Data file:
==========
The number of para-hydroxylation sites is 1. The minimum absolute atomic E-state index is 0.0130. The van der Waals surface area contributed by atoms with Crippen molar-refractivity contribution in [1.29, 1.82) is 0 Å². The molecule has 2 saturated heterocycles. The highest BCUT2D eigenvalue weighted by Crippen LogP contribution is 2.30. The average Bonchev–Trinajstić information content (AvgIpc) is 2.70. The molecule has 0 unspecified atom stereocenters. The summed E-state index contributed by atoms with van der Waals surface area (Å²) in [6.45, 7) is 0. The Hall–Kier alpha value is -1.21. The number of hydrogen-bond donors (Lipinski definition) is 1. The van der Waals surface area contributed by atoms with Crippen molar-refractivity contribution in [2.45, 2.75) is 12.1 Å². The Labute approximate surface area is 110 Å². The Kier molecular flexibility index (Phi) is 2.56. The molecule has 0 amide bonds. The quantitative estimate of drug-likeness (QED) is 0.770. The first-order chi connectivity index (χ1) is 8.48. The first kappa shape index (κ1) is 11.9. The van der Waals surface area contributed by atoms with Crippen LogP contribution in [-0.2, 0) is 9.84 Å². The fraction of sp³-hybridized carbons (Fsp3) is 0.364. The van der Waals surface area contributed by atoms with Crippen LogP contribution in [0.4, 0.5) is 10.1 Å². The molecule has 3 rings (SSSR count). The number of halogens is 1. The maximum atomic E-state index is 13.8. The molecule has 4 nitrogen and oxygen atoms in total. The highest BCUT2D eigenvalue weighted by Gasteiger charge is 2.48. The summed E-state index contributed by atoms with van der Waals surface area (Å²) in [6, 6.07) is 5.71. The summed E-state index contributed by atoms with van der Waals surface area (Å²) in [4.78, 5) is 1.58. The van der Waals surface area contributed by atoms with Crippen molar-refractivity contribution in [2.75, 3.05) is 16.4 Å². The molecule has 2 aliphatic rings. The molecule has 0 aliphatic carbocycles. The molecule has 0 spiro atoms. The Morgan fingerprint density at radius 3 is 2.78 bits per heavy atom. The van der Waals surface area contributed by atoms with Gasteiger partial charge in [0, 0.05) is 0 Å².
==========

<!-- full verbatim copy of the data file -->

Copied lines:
The number of para-hydroxylation sites is 1. The minimum absolute atomic E-state index is 0.0130. The van der Waals surface area contributed by atoms with Crippen molar-refractivity contribution in [1.29, 1.82) is 0 Å². The molecule has 2 saturated heterocycles. The highest BCUT2D eigenvalue weighted by Crippen LogP contribution is 2.30. The average Bonchev–Trinajstić information content (AvgIpc) is 2.70. The molecule has 0 unspecified atom stereocenters. The summed E-state index contributed by atoms with van der Waals surface area (Å²) in [6.45, 7) is 0. The Hall–Kier alpha value is -1.21. The number of hydrogen-bond donors (Lipinski definition) is 1. The van der Waals surface area contributed by atoms with Crippen molar-refractivity contribution in [2.45, 2.75) is 12.1 Å². The Labute approximate surface area is 110 Å². The Kier molecular flexibility index (Phi) is 2.56. The molecule has 0 amide bonds. The quantitative estimate of drug-likeness (QED) is 0.770. The first-order chi connectivity index (χ1) is 8.48. The first kappa shape index (κ1) is 11.9. The van der Waals surface area contributed by atoms with Crippen LogP contribution in [-0.2, 0) is 9.84 Å². The fraction of sp³-hybridized carbons (Fsp3) is 0.364. The van der Waals surface area contributed by atoms with Crippen LogP contribution in [0.4, 0.5) is 10.1 Å². The molecule has 3 rings (SSSR count). The number of halogens is 1. The maximum atomic E-state index is 13.8. The molecule has 4 nitrogen and oxygen atoms in total. The highest BCUT2D eigenvalue weighted by Gasteiger charge is 2.48. The summed E-state index contributed by atoms with van der Waals surface area (Å²) in [6, 6.07) is 5.71. The summed E-state index contributed by atoms with van der Waals surface area (Å²) in [4.78, 5) is 1.58. The van der Waals surface area contributed by atoms with Crippen molar-refractivity contribution in [2.75, 3.05) is 16.4 Å². The molecule has 2 aliphatic rings. The molecule has 0 aliphatic carbocycles. The molecule has 0 spiro atoms. The Morgan fingerprint density at radius 3 is 2.78 bits per heavy atom. The van der Waals surface area contributed by atoms with Gasteiger partial charge in [0, 0.05) is 0 Å².